Across the street was another building which, while filled with more local fossils, included rock and mineral samples. The guide told us that the local mine donated truck full of materials and that they had just turned it over so there were lots of fossil being found.
Taking us to the rock piles we quickly found sharks teeth and my brother held up a fossil dolphin vertebrae. Jealous, I looked for awhile before finding one myself but it wasn't as good as his and all I can say is hide it well dear brother, he never reads the blog so I can be speak my mind!
Mona and Renita found lots of small sharks teeth, solenardia coral, and everyone found fossil bone fragment. There were even small sponge fossils which are usually rare everyplace else.
After eating a quick lunch we headed back to other piles of rock scattered throughout the town and we found quite a bit more to add to our sacks. Time was running out and so we went back into the museum where we purchased a large megladon tooth along with some Ethiopean opal rough and Canadian Fossil Ammolites, opalized.
Of course we spent too much but the profits from the sales all went to the museum, it is a non profit after all. So if you are ever in this area of eastern North Carolina and you love fossils and rocks, be sure to visit the Aurora fossil museum and take some extra time to carefully dig through the rock  piles. Clear skies.

Tuesday, October 14, 2014

Drivng Across North Carolina and Resting Awhile in Winterville

The drive across Tennessee had been horrible. Interstate forty was full of truck traffic and if that wasn't enough it rained hard most of the way. As we entered North Carolina the road wound through the Smokies and it was actually a pretty easy route. Sure there were some curved tunnels but the speed was reduced to fifty miles per hour. The roads got better and better and the traffic lessened as we headed east.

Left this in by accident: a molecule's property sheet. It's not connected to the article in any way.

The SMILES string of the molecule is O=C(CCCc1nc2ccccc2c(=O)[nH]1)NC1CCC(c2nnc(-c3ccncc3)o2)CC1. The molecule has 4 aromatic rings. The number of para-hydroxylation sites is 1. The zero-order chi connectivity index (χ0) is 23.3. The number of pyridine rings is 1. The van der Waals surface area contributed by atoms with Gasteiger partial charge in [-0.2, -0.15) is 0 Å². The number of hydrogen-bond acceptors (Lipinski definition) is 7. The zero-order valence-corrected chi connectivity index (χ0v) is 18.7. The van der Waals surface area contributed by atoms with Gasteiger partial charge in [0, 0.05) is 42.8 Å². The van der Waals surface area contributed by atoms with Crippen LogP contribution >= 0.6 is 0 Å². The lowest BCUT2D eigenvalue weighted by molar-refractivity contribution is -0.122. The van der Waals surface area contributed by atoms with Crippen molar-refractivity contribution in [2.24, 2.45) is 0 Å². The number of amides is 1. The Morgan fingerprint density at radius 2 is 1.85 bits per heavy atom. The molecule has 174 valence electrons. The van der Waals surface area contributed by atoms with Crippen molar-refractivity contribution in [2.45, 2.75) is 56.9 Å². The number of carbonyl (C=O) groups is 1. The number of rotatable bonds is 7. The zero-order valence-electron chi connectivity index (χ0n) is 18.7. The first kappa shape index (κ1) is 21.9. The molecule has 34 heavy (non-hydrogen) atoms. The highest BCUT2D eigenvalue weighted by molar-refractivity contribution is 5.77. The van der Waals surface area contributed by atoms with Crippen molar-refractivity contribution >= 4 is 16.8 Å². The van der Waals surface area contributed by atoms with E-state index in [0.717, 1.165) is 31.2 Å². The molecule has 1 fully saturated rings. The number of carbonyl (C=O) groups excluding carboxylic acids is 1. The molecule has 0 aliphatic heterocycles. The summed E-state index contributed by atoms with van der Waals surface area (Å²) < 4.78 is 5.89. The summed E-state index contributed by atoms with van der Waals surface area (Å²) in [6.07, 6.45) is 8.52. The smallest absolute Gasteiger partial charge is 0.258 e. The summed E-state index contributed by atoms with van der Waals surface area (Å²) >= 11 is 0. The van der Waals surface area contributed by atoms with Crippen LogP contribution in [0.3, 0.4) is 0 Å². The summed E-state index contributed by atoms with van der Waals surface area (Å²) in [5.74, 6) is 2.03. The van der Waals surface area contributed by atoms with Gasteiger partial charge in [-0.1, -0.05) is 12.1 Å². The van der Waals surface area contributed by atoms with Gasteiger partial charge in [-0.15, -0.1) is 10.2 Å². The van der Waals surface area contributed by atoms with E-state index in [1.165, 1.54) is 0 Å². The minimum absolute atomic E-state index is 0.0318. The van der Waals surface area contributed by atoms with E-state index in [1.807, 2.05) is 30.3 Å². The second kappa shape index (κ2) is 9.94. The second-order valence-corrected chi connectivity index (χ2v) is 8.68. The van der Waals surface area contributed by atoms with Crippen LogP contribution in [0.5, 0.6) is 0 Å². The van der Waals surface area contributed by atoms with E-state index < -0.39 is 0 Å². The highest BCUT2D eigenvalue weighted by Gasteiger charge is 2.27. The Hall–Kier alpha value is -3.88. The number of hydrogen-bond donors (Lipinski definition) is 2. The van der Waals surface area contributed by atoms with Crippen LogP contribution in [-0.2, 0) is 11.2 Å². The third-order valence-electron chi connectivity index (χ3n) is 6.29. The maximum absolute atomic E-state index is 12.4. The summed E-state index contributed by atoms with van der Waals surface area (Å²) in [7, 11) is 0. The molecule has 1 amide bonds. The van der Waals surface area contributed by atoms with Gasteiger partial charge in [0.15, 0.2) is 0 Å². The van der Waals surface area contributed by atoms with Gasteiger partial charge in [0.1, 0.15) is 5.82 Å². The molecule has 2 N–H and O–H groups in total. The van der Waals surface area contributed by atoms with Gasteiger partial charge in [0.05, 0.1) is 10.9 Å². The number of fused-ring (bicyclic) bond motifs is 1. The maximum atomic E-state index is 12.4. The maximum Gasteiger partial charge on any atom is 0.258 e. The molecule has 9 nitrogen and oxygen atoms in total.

Arriving in Winterville we found a really nice rv park with a nice weekly rate, Calling my brother. Mike and his wife Mona, who recently retired from Connecticut, we were soon engaged in catching up on all the trials and tribulations of selling and moving.
After spending a day at their new house we decided to head to Washington, North Carolina, for lunch and a stroll and some birding, along the Pamlico Sound. The river is actually the Tar River, related to how the Tar Heels got their name, with the river changing its name at Washington, NC, to the Pamlico river as it enters the Pamlico Sound.
Our first stop was at the local Chamber of Commerce and if you travel like we do the local chambers are always a first stop for great information. The lady at the Washington Center was excellent and she showered us with her vast knowledge.
Eating lunch at The Grub, I had a catfish poboy and Renita opted for a healthy salad that was also excellent, it was evident we were finally down south. Fried food, fried green tomatoes, and even sugared deep fried sweet potato fries all threatened our waistlines but how can you resist?
After lunch we stopped at an antique store before walking down the street to the riverfront. It was the quiet time for the birds and we didn't see many but the turtles made up for it. Here they practically beg for food as they ponderously swim to each group of people strolling along the boardwalk.
It is so nice to be here after the twenty five hundred mile drive form our summer place in Thayne, Wyoming. We will spend a week before coasting down the southeast coast and crossing Florida to St Petersburg. That of course means family time and our own, nurse Jenny. Clear skies

Friday, October 10, 2014

A Day in Great Smokey National Park, Newfound Gap, Clingmans Dome and the Roaring Fork Motor Trail